Even from the start of her academic foray - from her days as an Interior Design student to formative months as an apprentice at Mary Katrantzou - Ishii wasn't a conventional rings 'n' things accessories fanatic. "I've probably only made about one ring, and all the other pieces have been sculptures for the body," she says. "I've just never been interested in making rings of necklaces." One of her previous works was a sash made of tightly compressed slices of leather. The imaginatively titled "Leather" was hardly going to be picked up by a beauty pageant organisation - but it did explore the tradition's suffocating standards.
"My 'Leather' collection was material based. I wanted to find a completely new way of working with leather, even trying to make it look like a different material," Ishii explains. "I went back to thinking about what leather actually is - it's the skin of an animal. The skin is the largest and one of the important organs, and without it the living being would die. I wanted to create a piece that covers the vital organs of the human body; the heart, the lungs, liver, and kidneys. The white parts of the piece represent those whose vital organs. The piece is kind of like an armour, that is strapped to the body. The death of another becomes protection for the living."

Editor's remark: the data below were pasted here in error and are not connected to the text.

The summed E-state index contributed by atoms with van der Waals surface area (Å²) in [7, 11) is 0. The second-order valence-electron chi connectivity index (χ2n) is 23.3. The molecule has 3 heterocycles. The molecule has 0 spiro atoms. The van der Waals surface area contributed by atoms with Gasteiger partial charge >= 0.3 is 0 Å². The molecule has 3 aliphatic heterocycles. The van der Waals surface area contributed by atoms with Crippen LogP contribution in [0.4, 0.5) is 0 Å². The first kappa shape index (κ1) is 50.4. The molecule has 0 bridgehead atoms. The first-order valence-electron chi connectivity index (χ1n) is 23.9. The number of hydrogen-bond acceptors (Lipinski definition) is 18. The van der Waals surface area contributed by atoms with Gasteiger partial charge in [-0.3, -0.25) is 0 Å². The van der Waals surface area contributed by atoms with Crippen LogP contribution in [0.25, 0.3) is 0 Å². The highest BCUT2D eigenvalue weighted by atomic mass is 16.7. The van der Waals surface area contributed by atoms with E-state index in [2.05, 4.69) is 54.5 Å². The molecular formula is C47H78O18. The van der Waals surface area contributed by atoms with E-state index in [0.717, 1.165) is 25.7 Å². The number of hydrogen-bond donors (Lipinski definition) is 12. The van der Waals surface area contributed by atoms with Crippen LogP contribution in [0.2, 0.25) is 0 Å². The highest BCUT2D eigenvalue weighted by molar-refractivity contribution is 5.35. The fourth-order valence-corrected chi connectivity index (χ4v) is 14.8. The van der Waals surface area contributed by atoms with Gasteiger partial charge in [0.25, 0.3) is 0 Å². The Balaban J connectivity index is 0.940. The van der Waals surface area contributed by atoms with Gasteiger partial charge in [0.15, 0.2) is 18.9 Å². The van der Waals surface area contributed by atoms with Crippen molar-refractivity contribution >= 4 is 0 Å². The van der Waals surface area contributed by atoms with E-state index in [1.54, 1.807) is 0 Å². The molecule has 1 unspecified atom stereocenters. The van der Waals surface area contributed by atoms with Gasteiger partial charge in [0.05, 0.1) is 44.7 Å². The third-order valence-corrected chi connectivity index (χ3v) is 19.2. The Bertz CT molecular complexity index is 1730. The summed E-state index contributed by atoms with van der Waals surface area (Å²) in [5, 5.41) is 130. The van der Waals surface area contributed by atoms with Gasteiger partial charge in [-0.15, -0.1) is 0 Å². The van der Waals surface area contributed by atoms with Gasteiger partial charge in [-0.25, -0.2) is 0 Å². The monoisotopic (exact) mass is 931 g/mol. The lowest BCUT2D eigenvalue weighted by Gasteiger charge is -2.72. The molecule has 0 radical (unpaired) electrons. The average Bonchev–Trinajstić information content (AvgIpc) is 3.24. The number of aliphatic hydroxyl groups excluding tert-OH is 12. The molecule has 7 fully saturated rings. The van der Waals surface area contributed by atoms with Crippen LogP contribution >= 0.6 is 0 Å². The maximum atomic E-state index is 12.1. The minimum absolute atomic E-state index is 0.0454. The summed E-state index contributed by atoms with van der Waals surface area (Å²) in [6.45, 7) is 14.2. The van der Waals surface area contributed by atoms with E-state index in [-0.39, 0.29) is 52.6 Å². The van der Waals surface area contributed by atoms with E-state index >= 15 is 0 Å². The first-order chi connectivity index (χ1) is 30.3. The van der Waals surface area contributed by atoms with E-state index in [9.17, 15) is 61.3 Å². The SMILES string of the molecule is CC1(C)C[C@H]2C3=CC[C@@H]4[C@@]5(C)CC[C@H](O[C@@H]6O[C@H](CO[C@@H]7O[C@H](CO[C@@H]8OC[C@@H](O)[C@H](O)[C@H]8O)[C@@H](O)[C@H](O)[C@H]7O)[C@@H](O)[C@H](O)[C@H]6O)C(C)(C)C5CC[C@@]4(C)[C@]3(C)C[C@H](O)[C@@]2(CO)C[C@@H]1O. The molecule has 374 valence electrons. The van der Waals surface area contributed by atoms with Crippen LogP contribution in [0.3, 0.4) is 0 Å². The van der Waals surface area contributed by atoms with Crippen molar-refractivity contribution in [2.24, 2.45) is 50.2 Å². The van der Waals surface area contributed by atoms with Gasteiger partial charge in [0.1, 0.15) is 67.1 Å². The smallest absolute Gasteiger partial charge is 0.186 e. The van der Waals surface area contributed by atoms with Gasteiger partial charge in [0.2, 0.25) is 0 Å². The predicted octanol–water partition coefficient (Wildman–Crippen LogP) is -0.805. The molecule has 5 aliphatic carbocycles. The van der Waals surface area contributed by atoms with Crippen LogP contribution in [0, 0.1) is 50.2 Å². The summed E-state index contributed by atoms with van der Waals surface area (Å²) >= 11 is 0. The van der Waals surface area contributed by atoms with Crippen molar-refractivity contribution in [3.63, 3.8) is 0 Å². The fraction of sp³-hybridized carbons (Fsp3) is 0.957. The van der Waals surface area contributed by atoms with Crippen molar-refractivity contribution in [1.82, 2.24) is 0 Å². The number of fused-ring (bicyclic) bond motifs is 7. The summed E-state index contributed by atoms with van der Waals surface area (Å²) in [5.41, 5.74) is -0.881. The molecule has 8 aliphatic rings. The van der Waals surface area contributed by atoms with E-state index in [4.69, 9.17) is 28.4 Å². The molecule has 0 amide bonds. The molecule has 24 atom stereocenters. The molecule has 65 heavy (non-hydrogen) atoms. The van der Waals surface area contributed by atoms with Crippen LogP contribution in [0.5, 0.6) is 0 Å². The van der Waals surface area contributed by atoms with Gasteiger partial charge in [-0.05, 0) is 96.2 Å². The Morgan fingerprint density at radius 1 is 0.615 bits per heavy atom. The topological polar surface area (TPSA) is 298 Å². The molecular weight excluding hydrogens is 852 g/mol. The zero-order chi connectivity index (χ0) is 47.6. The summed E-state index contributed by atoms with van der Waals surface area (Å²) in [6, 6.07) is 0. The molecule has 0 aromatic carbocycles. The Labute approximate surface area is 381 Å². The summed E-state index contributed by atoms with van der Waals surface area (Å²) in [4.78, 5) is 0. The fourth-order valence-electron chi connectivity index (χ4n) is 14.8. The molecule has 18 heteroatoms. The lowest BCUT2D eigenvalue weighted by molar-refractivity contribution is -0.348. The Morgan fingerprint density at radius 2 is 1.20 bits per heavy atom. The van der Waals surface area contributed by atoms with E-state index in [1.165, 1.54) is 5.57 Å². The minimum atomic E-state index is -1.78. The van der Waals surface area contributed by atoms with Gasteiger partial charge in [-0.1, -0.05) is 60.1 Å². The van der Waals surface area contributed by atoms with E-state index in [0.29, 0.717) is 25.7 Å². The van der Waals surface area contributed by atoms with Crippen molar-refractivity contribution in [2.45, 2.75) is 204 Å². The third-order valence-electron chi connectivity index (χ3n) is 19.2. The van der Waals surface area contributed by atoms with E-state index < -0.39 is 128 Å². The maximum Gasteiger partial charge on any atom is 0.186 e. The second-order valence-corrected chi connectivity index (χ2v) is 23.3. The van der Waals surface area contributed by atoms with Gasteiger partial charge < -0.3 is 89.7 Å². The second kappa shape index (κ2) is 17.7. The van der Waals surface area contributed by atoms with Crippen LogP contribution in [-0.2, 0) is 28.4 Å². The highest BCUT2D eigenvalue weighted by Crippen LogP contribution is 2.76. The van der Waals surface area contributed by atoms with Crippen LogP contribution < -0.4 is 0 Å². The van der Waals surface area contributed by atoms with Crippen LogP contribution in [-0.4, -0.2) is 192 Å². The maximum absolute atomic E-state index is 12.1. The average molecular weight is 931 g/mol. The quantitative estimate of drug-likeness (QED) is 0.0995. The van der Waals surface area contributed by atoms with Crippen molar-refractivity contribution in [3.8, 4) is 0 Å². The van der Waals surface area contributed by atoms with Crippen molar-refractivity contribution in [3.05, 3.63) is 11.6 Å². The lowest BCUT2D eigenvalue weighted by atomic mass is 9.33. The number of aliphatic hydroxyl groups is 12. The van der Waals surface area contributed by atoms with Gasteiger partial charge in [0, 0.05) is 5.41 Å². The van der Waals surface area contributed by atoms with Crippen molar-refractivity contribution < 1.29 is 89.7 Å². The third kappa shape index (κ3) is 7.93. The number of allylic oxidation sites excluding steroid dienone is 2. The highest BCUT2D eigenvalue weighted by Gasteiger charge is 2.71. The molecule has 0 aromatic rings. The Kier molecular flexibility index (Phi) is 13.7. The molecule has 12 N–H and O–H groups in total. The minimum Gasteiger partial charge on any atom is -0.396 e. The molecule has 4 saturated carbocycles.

Despite her commercial collaborations - projects with the likes of Topshop and Swarovski - Li Fansze's roots are hard-wired into the underground. Her jewellery works are cartoonish, oversized and asexual - think thick, pink snap-hook braces dangling from the ear, car seat belt-esque shoulder cable bracelets. "I like making and wearing things on the body, combining that as a statement rather than something very decorative," Fansze tells Rollacoaster. As well as an attraction to bold statement pieces, Sze's fascination lies in the beautiful simplicity and functionality of Japanese construction wear. "They have all their equipment on a belt, it's really chunky and doesn't look like workwear. It's very appealing," she says of the culture.